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  • Author or Editor: Ellen Verbakel x
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In response to the dominant narrative that informal care episodes become increasingly heavy over time, this study empirically identifies distinct informal care trajectories in terms of developments in care demands (care receivers’ health), intensity (number of hours) and complexity (number and type of tasks) over the course of a care episode. Latent class analysis on 5,595 informal care episodes among 2,884 Dutch carers identified a ‘stable trajectory’ (41 per cent) and ‘decrease trajectory’ (22 per cent) apart from an ‘increase trajectory’ (37 per cent). The trajectories were related to care receivers’ characteristics (age), carers’ difficulty of saying ‘no’ (relationship and obligation) and changes in the care context (living situation).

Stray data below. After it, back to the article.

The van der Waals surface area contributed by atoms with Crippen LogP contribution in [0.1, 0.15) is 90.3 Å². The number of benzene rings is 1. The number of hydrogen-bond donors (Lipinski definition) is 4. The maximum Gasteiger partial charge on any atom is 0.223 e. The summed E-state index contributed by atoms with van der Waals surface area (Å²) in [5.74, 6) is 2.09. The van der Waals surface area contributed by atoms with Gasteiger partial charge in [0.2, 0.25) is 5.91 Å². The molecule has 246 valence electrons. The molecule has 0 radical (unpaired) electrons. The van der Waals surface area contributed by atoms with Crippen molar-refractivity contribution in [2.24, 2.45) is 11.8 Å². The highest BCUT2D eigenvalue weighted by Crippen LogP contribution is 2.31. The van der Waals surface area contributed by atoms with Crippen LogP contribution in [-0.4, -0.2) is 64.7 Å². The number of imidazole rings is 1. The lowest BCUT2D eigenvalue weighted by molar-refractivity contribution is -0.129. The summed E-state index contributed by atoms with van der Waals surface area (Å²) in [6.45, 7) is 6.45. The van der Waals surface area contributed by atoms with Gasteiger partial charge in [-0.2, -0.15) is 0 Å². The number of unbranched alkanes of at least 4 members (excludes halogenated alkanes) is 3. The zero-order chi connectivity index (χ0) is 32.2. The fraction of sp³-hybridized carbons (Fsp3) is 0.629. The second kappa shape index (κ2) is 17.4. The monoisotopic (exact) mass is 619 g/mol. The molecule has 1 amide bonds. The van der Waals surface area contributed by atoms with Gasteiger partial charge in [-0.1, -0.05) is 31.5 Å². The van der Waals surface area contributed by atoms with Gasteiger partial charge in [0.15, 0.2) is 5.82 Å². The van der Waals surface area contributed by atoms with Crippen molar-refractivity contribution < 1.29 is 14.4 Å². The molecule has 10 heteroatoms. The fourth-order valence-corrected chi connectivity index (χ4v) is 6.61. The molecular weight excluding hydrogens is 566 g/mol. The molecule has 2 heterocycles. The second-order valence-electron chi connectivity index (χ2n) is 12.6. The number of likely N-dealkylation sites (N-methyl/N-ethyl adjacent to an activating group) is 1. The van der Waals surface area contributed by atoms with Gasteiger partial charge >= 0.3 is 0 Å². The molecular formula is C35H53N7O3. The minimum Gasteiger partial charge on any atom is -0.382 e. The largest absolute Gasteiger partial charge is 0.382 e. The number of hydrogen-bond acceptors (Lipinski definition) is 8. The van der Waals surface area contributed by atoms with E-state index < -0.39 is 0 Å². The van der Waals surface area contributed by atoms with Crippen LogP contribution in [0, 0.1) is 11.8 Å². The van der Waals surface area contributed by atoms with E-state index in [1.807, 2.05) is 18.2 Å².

Open access

Applying fixed-effects models using Waves 2 to 13 (2007–19) of the German Labour Market and Social Security panel study, we examine how unpaid caring changes labour supply and if monthly monetary transfers from the care recipient to the carer motivate a reduction in labour supply. We find that for both women and men, starting high-intensity caring increased the likelihood of becoming non-employed. Women were already likely to reduce working hours when starting non-intensive caring, whereas only intensive caring reduced working hours for men. Receiving low monetary transfers was a higher motivation to become non-employed for men, and receiving low monetary transfers only reduced working hours for women.

Open access

This study sets out to identify and describe informal care trajectories over the lifecourse in the Netherlands, and evaluate theoretical ideas on informal care trajectories. We conduct latent profile analysis on a sample of 949 respondents who retrospectively reported on all informal care episodes they had ever experienced, based on the number of episodes, age at first caring episode, duration and overlap. We identified four informal care trajectories – the one-time partner, mid-aged parental, serial and lifelong care trajectories – and assessed their differences in felt obligation, intensity and task complexity. The theoretical ideas of Keating and colleagues find support in our empirical evidence.

Open access